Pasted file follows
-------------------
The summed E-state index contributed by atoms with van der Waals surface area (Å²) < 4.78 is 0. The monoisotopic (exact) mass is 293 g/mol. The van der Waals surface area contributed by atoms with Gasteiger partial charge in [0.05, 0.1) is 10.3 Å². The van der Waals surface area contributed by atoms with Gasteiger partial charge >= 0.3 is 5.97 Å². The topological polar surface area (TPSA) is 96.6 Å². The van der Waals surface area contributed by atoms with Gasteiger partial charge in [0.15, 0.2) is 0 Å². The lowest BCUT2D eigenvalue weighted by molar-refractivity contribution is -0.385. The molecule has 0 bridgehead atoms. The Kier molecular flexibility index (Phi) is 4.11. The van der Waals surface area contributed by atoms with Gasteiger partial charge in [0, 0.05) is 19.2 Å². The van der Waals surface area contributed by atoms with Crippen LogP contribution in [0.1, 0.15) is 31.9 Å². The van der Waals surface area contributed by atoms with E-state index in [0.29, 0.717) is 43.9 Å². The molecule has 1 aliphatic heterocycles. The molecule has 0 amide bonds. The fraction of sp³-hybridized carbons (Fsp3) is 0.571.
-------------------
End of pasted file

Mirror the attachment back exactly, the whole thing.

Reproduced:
The summed E-state index contributed by atoms with van der Waals surface area (Å²) < 4.78 is 0. The monoisotopic (exact) mass is 293 g/mol. The van der Waals surface area contributed by atoms with Gasteiger partial charge in [0.05, 0.1) is 10.3 Å². The van der Waals surface area contributed by atoms with Gasteiger partial charge >= 0.3 is 5.97 Å². The topological polar surface area (TPSA) is 96.6 Å². The van der Waals surface area contributed by atoms with Gasteiger partial charge in [0.15, 0.2) is 0 Å². The lowest BCUT2D eigenvalue weighted by molar-refractivity contribution is -0.385. The molecule has 0 bridgehead atoms. The Kier molecular flexibility index (Phi) is 4.11. The van der Waals surface area contributed by atoms with Gasteiger partial charge in [0, 0.05) is 19.2 Å². The van der Waals surface area contributed by atoms with Crippen LogP contribution in [0.1, 0.15) is 31.9 Å². The van der Waals surface area contributed by atoms with E-state index in [0.29, 0.717) is 43.9 Å². The molecule has 1 aliphatic heterocycles. The molecule has 0 amide bonds. The fraction of sp³-hybridized carbons (Fsp3) is 0.571.